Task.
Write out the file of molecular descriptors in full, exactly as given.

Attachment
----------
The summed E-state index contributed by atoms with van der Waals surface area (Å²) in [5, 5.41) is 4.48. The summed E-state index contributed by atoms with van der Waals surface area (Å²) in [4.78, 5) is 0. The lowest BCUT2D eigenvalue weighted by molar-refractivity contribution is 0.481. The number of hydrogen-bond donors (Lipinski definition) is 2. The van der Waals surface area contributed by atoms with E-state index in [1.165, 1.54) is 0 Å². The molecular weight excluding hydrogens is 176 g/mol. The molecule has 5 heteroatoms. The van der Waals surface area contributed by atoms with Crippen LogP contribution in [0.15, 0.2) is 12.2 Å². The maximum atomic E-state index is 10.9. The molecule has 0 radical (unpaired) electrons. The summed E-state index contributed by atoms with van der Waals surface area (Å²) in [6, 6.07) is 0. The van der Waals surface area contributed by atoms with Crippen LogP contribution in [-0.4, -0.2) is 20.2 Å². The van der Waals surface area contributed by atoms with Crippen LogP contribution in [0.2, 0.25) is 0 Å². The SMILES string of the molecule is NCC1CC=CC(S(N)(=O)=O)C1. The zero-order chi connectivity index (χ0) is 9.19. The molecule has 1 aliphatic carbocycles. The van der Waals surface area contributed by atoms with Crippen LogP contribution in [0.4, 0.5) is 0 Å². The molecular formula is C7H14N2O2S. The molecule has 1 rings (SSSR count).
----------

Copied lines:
The summed E-state index contributed by atoms with van der Waals surface area (Å²) in [5, 5.41) is 4.48. The summed E-state index contributed by atoms with van der Waals surface area (Å²) in [4.78, 5) is 0. The lowest BCUT2D eigenvalue weighted by molar-refractivity contribution is 0.481. The number of hydrogen-bond donors (Lipinski definition) is 2. The van der Waals surface area contributed by atoms with E-state index in [1.165, 1.54) is 0 Å². The molecular weight excluding hydrogens is 176 g/mol. The molecule has 5 heteroatoms. The van der Waals surface area contributed by atoms with Crippen LogP contribution in [0.15, 0.2) is 12.2 Å². The maximum atomic E-state index is 10.9. The molecule has 0 radical (unpaired) electrons. The summed E-state index contributed by atoms with van der Waals surface area (Å²) in [6, 6.07) is 0. The van der Waals surface area contributed by atoms with Crippen LogP contribution in [-0.4, -0.2) is 20.2 Å². The van der Waals surface area contributed by atoms with Crippen LogP contribution in [0.2, 0.25) is 0 Å². The SMILES string of the molecule is NCC1CC=CC(S(N)(=O)=O)C1. The zero-order chi connectivity index (χ0) is 9.19. The molecule has 1 aliphatic carbocycles. The van der Waals surface area contributed by atoms with Crippen LogP contribution in [0.4, 0.5) is 0 Å². The molecular formula is C7H14N2O2S. The molecule has 1 rings (SSSR count).